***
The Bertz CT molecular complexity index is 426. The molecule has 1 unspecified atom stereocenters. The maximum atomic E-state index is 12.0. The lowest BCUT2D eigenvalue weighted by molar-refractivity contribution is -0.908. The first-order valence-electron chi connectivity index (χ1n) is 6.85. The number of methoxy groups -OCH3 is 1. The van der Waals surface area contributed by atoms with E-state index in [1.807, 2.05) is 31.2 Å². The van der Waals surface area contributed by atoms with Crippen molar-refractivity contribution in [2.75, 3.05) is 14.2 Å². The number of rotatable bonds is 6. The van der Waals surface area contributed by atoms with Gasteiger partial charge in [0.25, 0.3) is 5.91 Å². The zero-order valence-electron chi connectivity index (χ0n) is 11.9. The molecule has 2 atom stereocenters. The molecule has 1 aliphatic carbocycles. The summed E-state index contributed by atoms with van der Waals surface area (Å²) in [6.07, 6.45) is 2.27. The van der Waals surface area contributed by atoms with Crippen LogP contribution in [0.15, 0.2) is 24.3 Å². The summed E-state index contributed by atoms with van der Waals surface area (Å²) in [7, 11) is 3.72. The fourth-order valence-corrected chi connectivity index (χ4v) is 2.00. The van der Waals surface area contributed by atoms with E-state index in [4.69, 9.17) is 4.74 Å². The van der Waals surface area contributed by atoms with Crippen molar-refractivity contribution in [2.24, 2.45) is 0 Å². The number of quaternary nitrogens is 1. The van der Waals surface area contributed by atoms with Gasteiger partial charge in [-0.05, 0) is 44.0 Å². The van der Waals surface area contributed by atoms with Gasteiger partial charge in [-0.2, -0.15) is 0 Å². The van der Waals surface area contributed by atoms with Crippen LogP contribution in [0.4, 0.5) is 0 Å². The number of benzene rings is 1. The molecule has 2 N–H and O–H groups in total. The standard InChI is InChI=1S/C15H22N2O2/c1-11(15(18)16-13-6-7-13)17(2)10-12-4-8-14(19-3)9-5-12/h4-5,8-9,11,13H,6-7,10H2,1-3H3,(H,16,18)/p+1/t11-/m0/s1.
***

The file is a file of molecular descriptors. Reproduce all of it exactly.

The Bertz CT molecular complexity index is 426. The molecule has 1 unspecified atom stereocenters. The maximum atomic E-state index is 12.0. The lowest BCUT2D eigenvalue weighted by molar-refractivity contribution is -0.908. The first-order valence-electron chi connectivity index (χ1n) is 6.85. The number of methoxy groups -OCH3 is 1. The van der Waals surface area contributed by atoms with E-state index in [1.807, 2.05) is 31.2 Å². The van der Waals surface area contributed by atoms with Crippen molar-refractivity contribution in [2.75, 3.05) is 14.2 Å². The number of rotatable bonds is 6. The van der Waals surface area contributed by atoms with Gasteiger partial charge in [0.25, 0.3) is 5.91 Å². The zero-order valence-electron chi connectivity index (χ0n) is 11.9. The molecule has 2 atom stereocenters. The molecule has 1 aliphatic carbocycles. The summed E-state index contributed by atoms with van der Waals surface area (Å²) in [6.07, 6.45) is 2.27. The van der Waals surface area contributed by atoms with Crippen LogP contribution in [0.15, 0.2) is 24.3 Å². The summed E-state index contributed by atoms with van der Waals surface area (Å²) in [7, 11) is 3.72. The fourth-order valence-corrected chi connectivity index (χ4v) is 2.00. The van der Waals surface area contributed by atoms with E-state index in [4.69, 9.17) is 4.74 Å². The van der Waals surface area contributed by atoms with Crippen molar-refractivity contribution in [2.24, 2.45) is 0 Å². The number of quaternary nitrogens is 1. The van der Waals surface area contributed by atoms with Gasteiger partial charge in [-0.05, 0) is 44.0 Å². The van der Waals surface area contributed by atoms with Gasteiger partial charge in [-0.2, -0.15) is 0 Å². The van der Waals surface area contributed by atoms with Crippen LogP contribution in [0.4, 0.5) is 0 Å². The number of benzene rings is 1. The molecule has 2 N–H and O–H groups in total. The standard InChI is InChI=1S/C15H22N2O2/c1-11(15(18)16-13-6-7-13)17(2)10-12-4-8-14(19-3)9-5-12/h4-5,8-9,11,13H,6-7,10H2,1-3H3,(H,16,18)/p+1/t11-/m0/s1.